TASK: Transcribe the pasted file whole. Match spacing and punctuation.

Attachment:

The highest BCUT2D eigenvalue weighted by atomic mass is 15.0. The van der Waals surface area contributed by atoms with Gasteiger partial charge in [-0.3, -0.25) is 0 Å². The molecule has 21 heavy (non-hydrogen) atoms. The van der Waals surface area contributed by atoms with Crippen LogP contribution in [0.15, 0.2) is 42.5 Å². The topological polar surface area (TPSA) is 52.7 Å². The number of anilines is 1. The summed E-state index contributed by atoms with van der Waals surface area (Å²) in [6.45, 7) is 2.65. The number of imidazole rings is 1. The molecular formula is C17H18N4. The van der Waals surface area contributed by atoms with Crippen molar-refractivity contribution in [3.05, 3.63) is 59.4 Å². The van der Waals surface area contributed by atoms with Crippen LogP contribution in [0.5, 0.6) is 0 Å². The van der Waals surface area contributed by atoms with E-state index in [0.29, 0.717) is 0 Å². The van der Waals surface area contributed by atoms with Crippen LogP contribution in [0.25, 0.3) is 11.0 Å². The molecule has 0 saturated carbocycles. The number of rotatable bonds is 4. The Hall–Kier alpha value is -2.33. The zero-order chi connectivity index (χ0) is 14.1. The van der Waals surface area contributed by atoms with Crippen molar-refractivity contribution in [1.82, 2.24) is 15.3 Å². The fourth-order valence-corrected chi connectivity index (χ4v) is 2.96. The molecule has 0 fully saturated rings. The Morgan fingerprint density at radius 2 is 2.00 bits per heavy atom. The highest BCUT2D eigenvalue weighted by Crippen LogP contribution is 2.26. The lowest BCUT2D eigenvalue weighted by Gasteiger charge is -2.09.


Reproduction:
The highest BCUT2D eigenvalue weighted by atomic mass is 15.0. The van der Waals surface area contributed by atoms with Gasteiger partial charge in [-0.3, -0.25) is 0 Å². The molecule has 21 heavy (non-hydrogen) atoms. The van der Waals surface area contributed by atoms with Crippen LogP contribution in [0.15, 0.2) is 42.5 Å². The topological polar surface area (TPSA) is 52.7 Å². The number of anilines is 1. The summed E-state index contributed by atoms with van der Waals surface area (Å²) in [6.45, 7) is 2.65. The number of imidazole rings is 1. The molecular formula is C17H18N4. The van der Waals surface area contributed by atoms with Crippen molar-refractivity contribution in [3.05, 3.63) is 59.4 Å². The van der Waals surface area contributed by atoms with Crippen LogP contribution in [0.5, 0.6) is 0 Å². The van der Waals surface area contributed by atoms with E-state index in [0.29, 0.717) is 0 Å². The van der Waals surface area contributed by atoms with Crippen LogP contribution in [0.25, 0.3) is 11.0 Å². The molecule has 0 saturated carbocycles. The number of rotatable bonds is 4. The Hall–Kier alpha value is -2.33. The zero-order chi connectivity index (χ0) is 14.1. The van der Waals surface area contributed by atoms with Crippen molar-refractivity contribution in [1.82, 2.24) is 15.3 Å². The fourth-order valence-corrected chi connectivity index (χ4v) is 2.96. The molecule has 0 fully saturated rings. The Morgan fingerprint density at radius 2 is 2.00 bits per heavy atom. The highest BCUT2D eigenvalue weighted by Crippen LogP contribution is 2.26. The lowest BCUT2D eigenvalue weighted by Gasteiger charge is -2.09.